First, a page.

The paleontological records of macro and microfossils, as well as the radimetric dating of the volcanic rocks, indicate that these units represent a time interval that includes the upper portion of the Triassic period, most of the Lower Cretaceous and perhaps part of The Jurassic.

Some of the geological units in the stratigraphic column of the Mesowic in the Province of San Luis deserve special attention. Such is the case of the El Jume Formation, which constitutes a unique, outstanding example due to its sedimentary paleoenvironment. The hundreds of meters of claystone and sandstone intercalated in the cliffs of Potrero de la Aguada, which extends over 4,000 hectares, represent a model of a mud column of huge dimensions, the largest ever recorded in fossilized environments. This paleolake presents cyclic intercalations of strata of aeolian origin. Cases such as this are virtually unknown in the specialized scientific literature. Another unit that deserves special attention is the Lagarcito Formation, which constitutes a 100-million-year-old freshwater lake paleoenvironment. Here, the physico-chemical conditions led to the formation of a paleontological deposit of exceptional characteristics, in which very delicate biological structures have been preserved, such as skulls and teeth of pterosaurs and vegetal imprints, among others. These fossil reservoirs are known as Konsew Lugersfute.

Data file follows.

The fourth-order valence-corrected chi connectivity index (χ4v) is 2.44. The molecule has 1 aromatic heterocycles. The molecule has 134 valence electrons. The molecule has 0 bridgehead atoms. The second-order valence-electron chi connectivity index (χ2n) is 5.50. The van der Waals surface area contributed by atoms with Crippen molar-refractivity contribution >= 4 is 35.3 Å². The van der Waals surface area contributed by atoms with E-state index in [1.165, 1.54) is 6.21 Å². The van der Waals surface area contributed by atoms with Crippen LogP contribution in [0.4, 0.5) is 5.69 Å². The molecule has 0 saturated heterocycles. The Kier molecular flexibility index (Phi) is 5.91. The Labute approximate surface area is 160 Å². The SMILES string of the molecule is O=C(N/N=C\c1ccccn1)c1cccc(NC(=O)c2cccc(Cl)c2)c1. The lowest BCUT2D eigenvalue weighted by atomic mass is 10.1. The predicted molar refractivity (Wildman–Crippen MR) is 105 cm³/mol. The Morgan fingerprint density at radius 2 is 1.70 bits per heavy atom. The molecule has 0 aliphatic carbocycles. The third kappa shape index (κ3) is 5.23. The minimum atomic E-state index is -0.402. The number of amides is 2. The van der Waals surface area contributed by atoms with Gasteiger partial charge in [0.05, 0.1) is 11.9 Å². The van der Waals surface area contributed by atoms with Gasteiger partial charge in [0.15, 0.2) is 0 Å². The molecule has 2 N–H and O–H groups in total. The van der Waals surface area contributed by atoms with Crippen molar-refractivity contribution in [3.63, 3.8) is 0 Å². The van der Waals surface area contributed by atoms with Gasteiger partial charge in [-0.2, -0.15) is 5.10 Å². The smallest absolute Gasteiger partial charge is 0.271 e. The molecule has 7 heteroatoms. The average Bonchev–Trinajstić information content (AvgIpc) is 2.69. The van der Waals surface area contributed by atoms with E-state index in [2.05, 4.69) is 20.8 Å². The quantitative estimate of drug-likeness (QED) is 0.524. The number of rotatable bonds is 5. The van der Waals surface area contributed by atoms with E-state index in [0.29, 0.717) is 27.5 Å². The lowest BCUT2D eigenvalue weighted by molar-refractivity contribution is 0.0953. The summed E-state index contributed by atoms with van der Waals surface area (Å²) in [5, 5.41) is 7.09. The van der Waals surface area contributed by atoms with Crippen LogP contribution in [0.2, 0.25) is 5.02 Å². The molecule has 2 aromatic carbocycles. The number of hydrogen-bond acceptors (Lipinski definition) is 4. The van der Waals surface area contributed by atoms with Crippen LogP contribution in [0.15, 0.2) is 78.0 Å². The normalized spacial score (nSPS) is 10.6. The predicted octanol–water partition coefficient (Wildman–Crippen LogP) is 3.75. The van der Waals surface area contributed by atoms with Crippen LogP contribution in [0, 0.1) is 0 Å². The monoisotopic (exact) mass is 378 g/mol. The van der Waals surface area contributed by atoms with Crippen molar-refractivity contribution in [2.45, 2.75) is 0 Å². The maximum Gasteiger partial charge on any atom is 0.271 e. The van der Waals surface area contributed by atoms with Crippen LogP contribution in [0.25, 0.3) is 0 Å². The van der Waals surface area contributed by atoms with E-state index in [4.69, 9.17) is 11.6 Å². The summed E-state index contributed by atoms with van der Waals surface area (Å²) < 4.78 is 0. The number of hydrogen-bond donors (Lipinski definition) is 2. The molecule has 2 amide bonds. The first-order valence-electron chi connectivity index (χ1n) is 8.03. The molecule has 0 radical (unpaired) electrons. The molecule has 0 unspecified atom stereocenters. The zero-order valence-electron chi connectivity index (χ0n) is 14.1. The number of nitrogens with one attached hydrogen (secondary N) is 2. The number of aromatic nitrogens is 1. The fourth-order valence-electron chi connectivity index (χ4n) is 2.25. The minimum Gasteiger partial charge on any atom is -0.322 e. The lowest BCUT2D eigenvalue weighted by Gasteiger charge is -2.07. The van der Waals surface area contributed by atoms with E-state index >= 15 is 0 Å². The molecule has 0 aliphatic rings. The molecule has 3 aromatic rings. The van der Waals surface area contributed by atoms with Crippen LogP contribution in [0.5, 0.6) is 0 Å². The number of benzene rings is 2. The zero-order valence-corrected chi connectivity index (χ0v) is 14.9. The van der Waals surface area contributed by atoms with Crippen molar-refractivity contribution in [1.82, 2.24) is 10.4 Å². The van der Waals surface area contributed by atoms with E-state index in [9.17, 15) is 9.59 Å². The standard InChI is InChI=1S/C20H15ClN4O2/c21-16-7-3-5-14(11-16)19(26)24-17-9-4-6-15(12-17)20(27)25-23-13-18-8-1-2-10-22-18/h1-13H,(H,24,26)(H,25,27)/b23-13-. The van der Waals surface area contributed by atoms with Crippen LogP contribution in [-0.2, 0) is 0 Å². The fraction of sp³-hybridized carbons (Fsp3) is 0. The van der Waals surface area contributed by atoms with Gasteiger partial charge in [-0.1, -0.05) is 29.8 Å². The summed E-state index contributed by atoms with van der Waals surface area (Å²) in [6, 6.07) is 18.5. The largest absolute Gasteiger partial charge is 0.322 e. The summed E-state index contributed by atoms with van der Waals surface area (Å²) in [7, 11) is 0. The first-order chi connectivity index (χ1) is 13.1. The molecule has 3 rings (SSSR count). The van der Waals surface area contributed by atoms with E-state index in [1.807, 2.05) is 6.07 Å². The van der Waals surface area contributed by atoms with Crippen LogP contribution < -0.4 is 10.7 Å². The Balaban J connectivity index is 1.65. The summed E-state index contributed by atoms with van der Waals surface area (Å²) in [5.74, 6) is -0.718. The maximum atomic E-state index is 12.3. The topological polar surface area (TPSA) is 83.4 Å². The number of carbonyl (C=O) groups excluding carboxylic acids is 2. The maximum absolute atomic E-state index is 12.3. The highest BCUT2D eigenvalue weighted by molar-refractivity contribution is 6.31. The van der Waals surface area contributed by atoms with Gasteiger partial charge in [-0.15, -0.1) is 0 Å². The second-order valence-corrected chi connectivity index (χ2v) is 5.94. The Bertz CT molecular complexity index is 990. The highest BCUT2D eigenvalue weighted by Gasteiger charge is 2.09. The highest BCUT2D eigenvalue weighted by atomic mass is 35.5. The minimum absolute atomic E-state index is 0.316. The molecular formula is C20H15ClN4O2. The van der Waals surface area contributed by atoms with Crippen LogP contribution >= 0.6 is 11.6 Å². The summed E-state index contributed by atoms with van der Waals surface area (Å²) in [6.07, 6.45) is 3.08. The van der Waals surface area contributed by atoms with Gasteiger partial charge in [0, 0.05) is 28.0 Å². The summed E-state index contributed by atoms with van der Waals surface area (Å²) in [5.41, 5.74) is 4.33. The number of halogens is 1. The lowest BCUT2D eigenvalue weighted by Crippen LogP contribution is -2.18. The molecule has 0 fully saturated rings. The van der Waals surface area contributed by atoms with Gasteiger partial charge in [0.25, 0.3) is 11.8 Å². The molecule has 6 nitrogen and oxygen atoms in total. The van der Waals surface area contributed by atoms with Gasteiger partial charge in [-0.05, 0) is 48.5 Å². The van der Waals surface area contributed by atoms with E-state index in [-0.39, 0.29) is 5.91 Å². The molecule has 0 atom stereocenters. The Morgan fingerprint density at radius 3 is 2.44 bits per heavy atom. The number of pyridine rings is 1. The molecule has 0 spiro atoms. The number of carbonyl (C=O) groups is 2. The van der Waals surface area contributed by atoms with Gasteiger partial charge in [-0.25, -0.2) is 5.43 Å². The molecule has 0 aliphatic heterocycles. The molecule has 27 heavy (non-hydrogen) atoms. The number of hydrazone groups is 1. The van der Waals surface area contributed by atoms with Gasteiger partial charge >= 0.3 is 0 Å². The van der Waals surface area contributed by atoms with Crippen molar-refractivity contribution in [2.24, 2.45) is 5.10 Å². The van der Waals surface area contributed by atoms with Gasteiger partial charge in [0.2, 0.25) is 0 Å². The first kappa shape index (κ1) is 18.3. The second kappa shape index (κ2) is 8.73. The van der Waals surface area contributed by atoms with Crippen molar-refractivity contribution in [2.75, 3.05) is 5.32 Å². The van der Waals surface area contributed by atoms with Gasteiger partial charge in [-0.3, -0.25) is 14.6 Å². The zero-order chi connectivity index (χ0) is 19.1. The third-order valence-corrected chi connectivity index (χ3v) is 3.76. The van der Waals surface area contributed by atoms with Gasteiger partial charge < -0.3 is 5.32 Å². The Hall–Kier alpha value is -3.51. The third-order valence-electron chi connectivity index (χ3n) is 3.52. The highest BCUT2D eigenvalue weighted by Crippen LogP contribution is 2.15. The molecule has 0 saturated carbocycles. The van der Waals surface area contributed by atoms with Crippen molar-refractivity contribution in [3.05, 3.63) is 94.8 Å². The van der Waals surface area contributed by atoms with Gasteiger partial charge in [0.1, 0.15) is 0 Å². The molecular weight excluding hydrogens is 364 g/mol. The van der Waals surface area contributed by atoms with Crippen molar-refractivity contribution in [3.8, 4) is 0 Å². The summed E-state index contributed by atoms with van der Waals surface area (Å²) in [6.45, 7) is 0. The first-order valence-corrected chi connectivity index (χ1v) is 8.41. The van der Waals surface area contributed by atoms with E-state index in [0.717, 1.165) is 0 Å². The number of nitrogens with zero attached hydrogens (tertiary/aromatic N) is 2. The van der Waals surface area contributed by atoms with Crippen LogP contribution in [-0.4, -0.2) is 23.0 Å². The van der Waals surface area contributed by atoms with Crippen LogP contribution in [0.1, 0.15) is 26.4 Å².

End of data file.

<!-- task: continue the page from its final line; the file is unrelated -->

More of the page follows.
3.1.2 Paleontological description

Different types of fossils belonging to the following groups have been found in the area:

  • Vertebrates: two and three-dimensional fossilized bone remains, both isolated and partially or completely articulated. Isolated and associated fossil footprints.
  • Invertebrates: remains of millimetric arthropod shells, in the form of imprints, as well as traces of the activity of soft body invertebrates.
  • Flora: imprints of leaves and stems, and fragments of petrified trunks.

Footprints of different groups of vertebrates have been reported, which can only be identified by their size, shape and general characteristics, the larger ones probably corresponding to sauropod dinosaurs. Irregularly shaped footprints that may belong to ornithischia have been also found. Recently, small footprints with four and five toes have been reported, which, although not yet investigated in detail yet, could belong to nondinosauroid reptiles such as crocodiles.

La Cruz Formation

There is only one fossil record of this formation, consisting of isolated bone fragments from a pterosaur, referred to as Punianipterun globosus.

Lagarcito Formation